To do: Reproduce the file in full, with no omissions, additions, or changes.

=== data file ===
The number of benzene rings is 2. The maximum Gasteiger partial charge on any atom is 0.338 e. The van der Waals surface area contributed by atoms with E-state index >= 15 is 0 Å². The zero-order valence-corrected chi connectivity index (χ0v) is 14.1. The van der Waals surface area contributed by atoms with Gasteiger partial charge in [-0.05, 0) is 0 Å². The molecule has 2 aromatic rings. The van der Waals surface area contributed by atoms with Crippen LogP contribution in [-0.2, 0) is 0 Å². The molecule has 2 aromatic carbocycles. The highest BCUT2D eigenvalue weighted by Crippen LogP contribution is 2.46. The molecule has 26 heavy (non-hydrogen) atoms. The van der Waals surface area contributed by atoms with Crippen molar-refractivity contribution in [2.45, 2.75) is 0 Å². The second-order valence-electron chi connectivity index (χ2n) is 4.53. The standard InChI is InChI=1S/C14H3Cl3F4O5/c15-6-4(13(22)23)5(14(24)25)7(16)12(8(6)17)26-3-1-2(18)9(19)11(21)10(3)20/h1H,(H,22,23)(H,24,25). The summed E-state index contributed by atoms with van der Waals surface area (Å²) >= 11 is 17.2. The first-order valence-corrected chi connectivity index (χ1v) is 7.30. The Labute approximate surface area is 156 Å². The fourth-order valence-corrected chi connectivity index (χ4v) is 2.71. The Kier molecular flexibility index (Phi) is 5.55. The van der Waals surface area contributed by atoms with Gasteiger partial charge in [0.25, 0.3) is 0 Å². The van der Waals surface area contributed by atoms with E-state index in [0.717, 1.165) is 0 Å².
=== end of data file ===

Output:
The number of benzene rings is 2. The maximum Gasteiger partial charge on any atom is 0.338 e. The van der Waals surface area contributed by atoms with E-state index >= 15 is 0 Å². The zero-order valence-corrected chi connectivity index (χ0v) is 14.1. The van der Waals surface area contributed by atoms with Gasteiger partial charge in [-0.05, 0) is 0 Å². The molecule has 2 aromatic rings. The van der Waals surface area contributed by atoms with Crippen LogP contribution in [-0.2, 0) is 0 Å². The molecule has 2 aromatic carbocycles. The highest BCUT2D eigenvalue weighted by Crippen LogP contribution is 2.46. The molecule has 26 heavy (non-hydrogen) atoms. The van der Waals surface area contributed by atoms with Crippen molar-refractivity contribution in [2.45, 2.75) is 0 Å². The second-order valence-electron chi connectivity index (χ2n) is 4.53. The standard InChI is InChI=1S/C14H3Cl3F4O5/c15-6-4(13(22)23)5(14(24)25)7(16)12(8(6)17)26-3-1-2(18)9(19)11(21)10(3)20/h1H,(H,22,23)(H,24,25). The summed E-state index contributed by atoms with van der Waals surface area (Å²) >= 11 is 17.2. The first-order valence-corrected chi connectivity index (χ1v) is 7.30. The Labute approximate surface area is 156 Å². The fourth-order valence-corrected chi connectivity index (χ4v) is 2.71. The Kier molecular flexibility index (Phi) is 5.55. The van der Waals surface area contributed by atoms with Gasteiger partial charge in [0.25, 0.3) is 0 Å². The van der Waals surface area contributed by atoms with E-state index in [0.717, 1.165) is 0 Å².